Fig. 2
figure 2

Synthesis and characterization of PtSe2 crystals fabricated through the CVT method. a Optical microscope image and scanning electron microscope (SEM) image of the synthesized PtSe2 flakes. b EDS of the PtSe2 flakes indicating the atomic ratio of Pt/Se. c X-ray diffraction spectra of the CVT grown, large PtSe2 crystals (up, red), and 1T-PtSe2 standard card (bottom, black). d Transmission electron microscopy characterization, Fast Fourier transform of the atomic resolution scanning transmission electron microscope (STEM), Z-contrast image (the upper right corner), and STEM Z-contrast image of the exfoliated PtSe2 few layers. The scale bar is 2 nm

PtSe2 atomic layers are mechanically exfoliated from the bulk crystals by the Scotch tape method, and transferred onto a silicon wafer with a 285-nm thermal oxidation layer. The optical microscope images of the exploited monolayer, bilayer, and trilayer PtSe2 on the Si/SiO2 wafer are shown in Fig. 3a–c. The thickness of the samples can be determined by the AFM height profiles, measured from the red lines crossing the flakes. The thickness of the monolayer PtSe2 is about 0.63 nm, as shown in Fig. 3a, where a slight dip in the boundaries is caused by the absorbed molecules and/or residues. As shown in Fig. 3b, c, the thicknesses of the bilayer and the trilayer PtSe2 are measured to be about 1.04 nm and 1.62 nm, respectively, which almost increase linearly from monolayer to trilayer. The layer-dependent properties can also be characterized by Raman spectroscopy, similar to other 2D material characterizations18. The synthesized bulk PtSe2 and atomic layers show two main Raman peaks near 200 cm−1 and 300 cm−1, as shown in Fig. 1c and Supplementary Figs. 3-4, which were defined as Eg mode and Alg mode vibration, respectively17. On the other hand, the interlayer shear modes of atomic-layered PtSe2 in the ultra-low-frequency Raman spectrum, as shown in Supplementary Fig. 5, clearly indicate the layered structure of PtSe2 flakes. And it could be used to accurately determine the layer number of the few-layer PtSe2, as shown in Supplementary Fig. 6. In addition, it is also clear, as shown in the HRTEM image in Fig. 3d, that there are a considerable number of Se vacancies randomly distributed in the crystal lattice. These defects play an important role in the bandgap tuning and light absorption in the mid-IR regime of the PtSe2 atomic layers, and will be discussed in detail later.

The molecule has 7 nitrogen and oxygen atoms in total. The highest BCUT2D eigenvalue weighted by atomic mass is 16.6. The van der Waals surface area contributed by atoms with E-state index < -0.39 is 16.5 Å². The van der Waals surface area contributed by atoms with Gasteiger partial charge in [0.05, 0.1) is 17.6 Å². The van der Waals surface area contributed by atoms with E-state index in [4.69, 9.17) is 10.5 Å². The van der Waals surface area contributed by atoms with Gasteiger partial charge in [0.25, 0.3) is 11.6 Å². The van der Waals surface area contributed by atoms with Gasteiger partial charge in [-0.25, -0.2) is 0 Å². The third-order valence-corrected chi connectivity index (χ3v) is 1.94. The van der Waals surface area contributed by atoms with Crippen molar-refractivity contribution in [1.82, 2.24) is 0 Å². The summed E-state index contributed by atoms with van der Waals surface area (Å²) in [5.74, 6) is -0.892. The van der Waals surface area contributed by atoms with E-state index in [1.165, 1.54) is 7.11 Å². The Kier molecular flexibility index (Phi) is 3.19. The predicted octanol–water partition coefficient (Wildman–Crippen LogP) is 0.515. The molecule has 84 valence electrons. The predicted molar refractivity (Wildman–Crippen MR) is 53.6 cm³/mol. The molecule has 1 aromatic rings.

Fig. 3
figure 3

Characterization of atomically thin PtSe2 and the bandgap evolution obtained by first-principles calculations. ac Optical microscope images and atomic force microscope (AFM) height profiles of monolayer, bilayer, and trilayer PtSe2. d HRTEM image of the atomic layered of PtSe2. The scale bar is 2 nm. eg Density-of-states (DOS) of defect-free monolayer (e), bilayer (f), and trilayer PtSe2 (g) by first-principles calculations

To understand the layer-dependent band structure and bandgap evaluation of PtSe2, first-principles calculations are performed. It is shown that the monolayer and bilayer PtSe2 are semiconductors with indirect bandgap of ~1.2 and ~0.3 eV, respectively (see Fig. 3e–g), which are consistent with the earlier reports16,19. It becomes metallic without a bandgap for thicker PtSe2 layers. The slight mismatch in our calculations might be caused by the scanning resolution limit of the Vienna Ab Initio Simulation Package projector for such a narrow bandgap semiconductor, as shown in Supplementary Figs. 1 and 2. The narrow bandgap of the bilayer PtSe2 makes it suitable for light absorption in the mid-infrared (λ > 4 μm) region, filling up the gap between graphene and commonly explored BP and TMDCs. Thus, bilayer PtSe2 is an appropriate 2D semiconducting candidate with interband transition for mid-infrared photonic and optoelectronic applications.

Optoelectronic properties of monolayer and bilayer PtSe2 FET

To demonstrate the optoelectronic properties of the atomically thin PtSe2 layers, we investigated mid-infrared photodetection with PtSe2 FET as a demonstrative example to show its practical applications. The electrical contacts made of Ti/Au (20 nm/80 nm) layers are deposited by the e-beam evaporation, after standard photolithography procedures. Heavily doped Si substrate is used as the back gate. The ID - VD and ID - VG curves are measured by the Agilent probe station, as shown in Supplementary Figs. 911. All the measurements are conducted in the dark under room temperature. One striking observation is the layer-dependent metallic to semiconducting phase transition: trilayer PtSe2 was metallic, while bilayer and monolayer PtSe2 were semiconducting, which is consistent with the theoretical predictions and experimental results17,19. It also depicts that both bilayer and monolayer PtSe2 exhibit classical n-type semiconducting behaviors. Additionally, the carrier mobilities of bilayer and monolayer PtSe2 can be calculated to be 8.6 and 1.7 cm2 V−1 s−1, respectively, which are on par with previous reports about InSe20,21, In2Se322,23, and so on. The decrease of the mobility from bilayer PtSe2 FET to monolayer PtSe2 FET might be attributed to the surrounding conditions or the charge transfer from neighboring adsorbates and the substrates24.